It seems like music writers are working towards some unspoken quota for the number of articles about the “death” of classical music and/or jazz that have to appear in a Google search. Pieces about the upcoming, long-past or allegedly well-known demise of both musical traditions appear with impressive periodicity. Mark Vanhoenacker’s “Requiem” is the latest example of this perennial trend.
This article is actually one of the most optimistic things I have seen in quite some time, not just when it comes to classical music’s death, but to my own end. Based on the outpouring of reaction from musicians, journalists and fans, I hope that someday I will also be consigned to the type of “death” that Vanhoenacker is convinced classical music has already suffered. Here’s a small sample of what Vanhoenacker would probably dismiss as necrophilia:
-Greg Sandow, whose blog is devoted to the questions (rather than the presuppositions) that Vanhoenacker raises, suggesting that the fat lady isn’t ready to sing;
-Proper Discord with a passionate, at times far-reaching reply that points to the growth of public radio as well as the fact that musicians, not necessarily large, well-known and lavishly funded orchestras, make music;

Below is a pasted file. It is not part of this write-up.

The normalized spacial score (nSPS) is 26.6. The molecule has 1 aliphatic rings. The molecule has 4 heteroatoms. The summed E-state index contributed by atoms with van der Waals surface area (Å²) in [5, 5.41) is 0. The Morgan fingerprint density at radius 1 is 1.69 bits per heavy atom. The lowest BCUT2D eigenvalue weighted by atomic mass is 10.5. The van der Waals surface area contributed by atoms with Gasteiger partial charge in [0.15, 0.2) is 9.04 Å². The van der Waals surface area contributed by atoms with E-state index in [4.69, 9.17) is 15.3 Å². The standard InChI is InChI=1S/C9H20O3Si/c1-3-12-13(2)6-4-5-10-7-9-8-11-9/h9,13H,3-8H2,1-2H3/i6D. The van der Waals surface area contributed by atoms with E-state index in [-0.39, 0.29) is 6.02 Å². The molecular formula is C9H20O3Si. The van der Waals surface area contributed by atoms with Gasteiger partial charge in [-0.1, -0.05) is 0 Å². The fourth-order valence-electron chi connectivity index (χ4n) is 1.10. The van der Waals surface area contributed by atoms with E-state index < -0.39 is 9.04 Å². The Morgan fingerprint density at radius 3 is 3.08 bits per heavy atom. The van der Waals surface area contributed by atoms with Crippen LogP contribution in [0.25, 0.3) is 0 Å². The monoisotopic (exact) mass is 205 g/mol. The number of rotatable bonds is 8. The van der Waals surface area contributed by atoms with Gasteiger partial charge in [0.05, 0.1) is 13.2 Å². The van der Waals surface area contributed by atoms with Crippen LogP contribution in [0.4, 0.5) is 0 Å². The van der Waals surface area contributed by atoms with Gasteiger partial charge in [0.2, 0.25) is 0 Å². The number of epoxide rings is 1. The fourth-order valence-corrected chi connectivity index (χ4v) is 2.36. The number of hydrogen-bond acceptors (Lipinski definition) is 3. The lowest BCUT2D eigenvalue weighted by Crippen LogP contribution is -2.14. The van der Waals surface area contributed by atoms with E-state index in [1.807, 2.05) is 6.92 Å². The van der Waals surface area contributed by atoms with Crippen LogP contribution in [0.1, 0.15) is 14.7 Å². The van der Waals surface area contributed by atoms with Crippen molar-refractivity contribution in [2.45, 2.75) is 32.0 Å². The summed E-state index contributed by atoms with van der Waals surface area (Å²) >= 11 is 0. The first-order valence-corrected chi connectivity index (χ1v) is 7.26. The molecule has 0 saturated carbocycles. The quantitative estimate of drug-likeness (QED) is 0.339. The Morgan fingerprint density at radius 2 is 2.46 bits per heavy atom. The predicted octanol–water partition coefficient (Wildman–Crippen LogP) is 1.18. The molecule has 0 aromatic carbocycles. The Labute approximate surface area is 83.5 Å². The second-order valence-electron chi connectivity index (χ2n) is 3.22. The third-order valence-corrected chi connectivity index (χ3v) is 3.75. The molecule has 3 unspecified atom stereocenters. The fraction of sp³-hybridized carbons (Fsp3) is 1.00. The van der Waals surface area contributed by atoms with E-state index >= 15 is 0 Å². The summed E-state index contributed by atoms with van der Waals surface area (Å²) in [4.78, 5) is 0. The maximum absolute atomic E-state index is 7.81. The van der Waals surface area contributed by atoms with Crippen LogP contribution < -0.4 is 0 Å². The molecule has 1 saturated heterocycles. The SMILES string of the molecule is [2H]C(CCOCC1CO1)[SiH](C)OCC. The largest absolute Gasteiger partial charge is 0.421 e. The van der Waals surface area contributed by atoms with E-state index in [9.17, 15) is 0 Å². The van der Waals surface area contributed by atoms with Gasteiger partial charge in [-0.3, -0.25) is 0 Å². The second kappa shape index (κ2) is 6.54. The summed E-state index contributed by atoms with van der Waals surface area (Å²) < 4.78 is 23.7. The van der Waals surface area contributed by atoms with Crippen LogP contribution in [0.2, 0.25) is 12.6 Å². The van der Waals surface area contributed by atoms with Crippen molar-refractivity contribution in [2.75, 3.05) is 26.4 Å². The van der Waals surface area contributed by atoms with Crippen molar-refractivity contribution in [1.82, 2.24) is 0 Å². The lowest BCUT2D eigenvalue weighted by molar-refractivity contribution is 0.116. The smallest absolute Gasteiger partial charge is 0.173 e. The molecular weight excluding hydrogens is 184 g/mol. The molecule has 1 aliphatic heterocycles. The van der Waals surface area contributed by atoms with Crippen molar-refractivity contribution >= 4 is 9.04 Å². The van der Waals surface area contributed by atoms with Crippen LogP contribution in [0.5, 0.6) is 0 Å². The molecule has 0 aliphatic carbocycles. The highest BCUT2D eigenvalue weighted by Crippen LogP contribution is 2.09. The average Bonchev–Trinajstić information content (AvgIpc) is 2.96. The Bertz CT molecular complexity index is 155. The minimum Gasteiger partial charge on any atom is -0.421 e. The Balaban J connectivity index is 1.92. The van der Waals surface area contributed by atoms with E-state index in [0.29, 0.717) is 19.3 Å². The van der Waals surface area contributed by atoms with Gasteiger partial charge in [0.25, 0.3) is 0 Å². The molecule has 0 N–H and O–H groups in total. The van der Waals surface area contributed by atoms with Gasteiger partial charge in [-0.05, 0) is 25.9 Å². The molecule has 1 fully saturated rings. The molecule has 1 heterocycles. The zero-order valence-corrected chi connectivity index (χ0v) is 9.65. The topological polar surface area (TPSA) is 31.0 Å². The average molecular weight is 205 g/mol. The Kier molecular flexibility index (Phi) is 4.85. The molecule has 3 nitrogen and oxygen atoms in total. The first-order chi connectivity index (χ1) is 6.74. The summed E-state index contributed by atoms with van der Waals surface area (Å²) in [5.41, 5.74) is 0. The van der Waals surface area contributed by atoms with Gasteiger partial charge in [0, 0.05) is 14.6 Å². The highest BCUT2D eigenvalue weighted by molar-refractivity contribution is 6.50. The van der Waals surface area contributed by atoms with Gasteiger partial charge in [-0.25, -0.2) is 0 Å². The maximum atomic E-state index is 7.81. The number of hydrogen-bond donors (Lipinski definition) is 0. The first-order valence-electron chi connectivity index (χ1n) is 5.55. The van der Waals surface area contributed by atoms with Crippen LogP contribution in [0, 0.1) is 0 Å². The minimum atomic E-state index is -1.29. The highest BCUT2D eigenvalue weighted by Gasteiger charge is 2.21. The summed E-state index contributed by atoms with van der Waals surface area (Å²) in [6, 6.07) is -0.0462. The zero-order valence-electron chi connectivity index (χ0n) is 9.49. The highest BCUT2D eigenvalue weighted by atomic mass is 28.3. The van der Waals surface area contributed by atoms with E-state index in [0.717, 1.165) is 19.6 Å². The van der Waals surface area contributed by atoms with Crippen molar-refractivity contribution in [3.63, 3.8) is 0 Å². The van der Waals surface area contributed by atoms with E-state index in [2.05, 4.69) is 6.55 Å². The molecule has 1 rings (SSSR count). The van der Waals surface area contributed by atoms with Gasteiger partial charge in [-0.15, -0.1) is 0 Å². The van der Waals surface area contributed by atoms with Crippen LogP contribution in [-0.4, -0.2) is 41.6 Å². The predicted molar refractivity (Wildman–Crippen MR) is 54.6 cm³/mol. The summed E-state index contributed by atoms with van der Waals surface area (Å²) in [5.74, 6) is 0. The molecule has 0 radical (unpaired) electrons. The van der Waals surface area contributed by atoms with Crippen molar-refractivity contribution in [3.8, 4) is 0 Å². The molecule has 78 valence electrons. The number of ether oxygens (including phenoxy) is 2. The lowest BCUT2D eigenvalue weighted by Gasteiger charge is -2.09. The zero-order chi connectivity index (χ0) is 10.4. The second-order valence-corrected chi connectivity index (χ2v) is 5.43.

-Matthew Kassel making the mind-blowingly modest point that classical music, as well as jazz and poetry “may never be very popular…. [but that] doesn’t mean any of those art forms are dead;”
– Head|Voice letting personal experience as well as passion generate some alternatives to the narrative.
As for my own views on the death of classical music, I’m just intrigued by the term’s linguistic and philosophical context. For example, what do I make of that word when selecting which Vivaldi opera I want to listen to while reading the catalogs of at least three (as in one, two and three among other) different labels exclusively devoted to prewar jazz? What about while attending one of L’Academie’s free concerts of eighteenth century music at Dana Farber Cancer Institute, or the forty-third BixFest? The only other question left to ask is, “how come no one is writing similar articles about polka, or jug bands?”